The fallout from Amazon's (AMZN) move in the food market with its purchase of Whole Foods Market (WFM) continues as France's biggest grocery store issued a sales warning, bringing a vague malaise to Europe's biggest supermarkets.
Carrefour (CRRFY) , the world's second-largest retailer and France's largest supermarket, fell more than 14% Thursday morning after it issued a profit warning for the second half of the year.
Paris-based Carrefour posted weaker-than-expected first half earnings of €661 million late Wednesday, down 21.5% from the same period last year, and slashed its full-year sales growth target to between 2% and 4% from a previous guidance of 3% to 5%. Sales for the six months ending in June were tabbed at €43.05 billion, the company said, up 3.3% from last year on a constant currency basis.
Carrefour had the unfortunate timing of being the first large supermarket to report since Amazon closed its $13.7 billion purchase of Whole Foods on Monday and slashed prices at the store, known for its premium pricing, by as much as 43%, and looks set to get the wrath of the uncertain impact the deal will have.
As Whole Foods does not have a large physical presence in Europe, investors are clearly concerned that Amazon will leverage its online and logistics might in the European food market.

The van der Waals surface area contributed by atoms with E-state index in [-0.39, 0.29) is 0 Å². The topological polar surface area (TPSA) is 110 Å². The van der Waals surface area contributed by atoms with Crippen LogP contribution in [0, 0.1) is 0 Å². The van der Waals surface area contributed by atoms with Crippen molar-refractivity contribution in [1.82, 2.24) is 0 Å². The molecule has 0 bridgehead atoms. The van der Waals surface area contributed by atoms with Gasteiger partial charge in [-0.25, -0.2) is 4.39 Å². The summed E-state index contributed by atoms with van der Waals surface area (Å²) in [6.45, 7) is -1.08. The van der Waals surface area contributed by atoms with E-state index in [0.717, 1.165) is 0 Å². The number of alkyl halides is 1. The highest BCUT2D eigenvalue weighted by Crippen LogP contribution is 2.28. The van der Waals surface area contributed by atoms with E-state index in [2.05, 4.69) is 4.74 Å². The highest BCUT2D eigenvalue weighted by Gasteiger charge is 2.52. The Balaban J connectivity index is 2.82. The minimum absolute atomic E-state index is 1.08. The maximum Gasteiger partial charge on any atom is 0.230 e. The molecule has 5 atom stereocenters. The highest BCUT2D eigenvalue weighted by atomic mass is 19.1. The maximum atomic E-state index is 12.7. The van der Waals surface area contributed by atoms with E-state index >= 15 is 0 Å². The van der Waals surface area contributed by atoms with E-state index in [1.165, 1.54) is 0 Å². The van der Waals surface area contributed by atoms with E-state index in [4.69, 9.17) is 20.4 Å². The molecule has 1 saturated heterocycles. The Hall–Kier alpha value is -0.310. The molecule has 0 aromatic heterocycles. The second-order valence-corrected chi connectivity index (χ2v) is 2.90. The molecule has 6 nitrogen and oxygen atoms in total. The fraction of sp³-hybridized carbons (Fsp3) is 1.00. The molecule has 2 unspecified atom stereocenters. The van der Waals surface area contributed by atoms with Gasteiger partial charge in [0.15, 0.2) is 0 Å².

Carrefour's new CEO Alexandre Bompard, who was named head of the group only last month, has vowed to accelerate plans to grow Carrefour's online business and "breathe new life" into the company's domestic operations.
Carrefour shares were down 14.38%, changing hands at €16.68, at 11:14 am in Paris. Fellow French supermarket Casino Guichard Perrachon (CGUSY) was down 4.9% to €46.75, as Jefferies analysts downgraded its target price to €42 on the back of Carrefour's release.
Belgian grocery store Colruyt (CUYTY) lost 3.57% to €46.28.
The sell off in the U.K., where many stores have established online delivery platforms, was less steep. Britain's No. 1 supermarket Tesco (TSCDY) was down 2% to 178.9 pence and the No. 2 supermarket Sainsbury's (JSAIY) lost 1.21% Thursday morning to change hands at 234 pence.
Morrisons (MRWSY) , the U.K.'s fourth biggest supermarket, was down just 0.63% to 243.5 pence, for one key reason - it already has a tie up with Amazon that allows one hour delivery of Morrisons food to Prime members. While, the grocer did lose more than 3% on Tuesday after Amazon began selling Whole Foods products in the U.K., shares have remained largely flat since the deal was first announced in June.
This cannot be said for Sainsbury's, which has lost 12% of its value, and Tesco, which has lost almost 4%.
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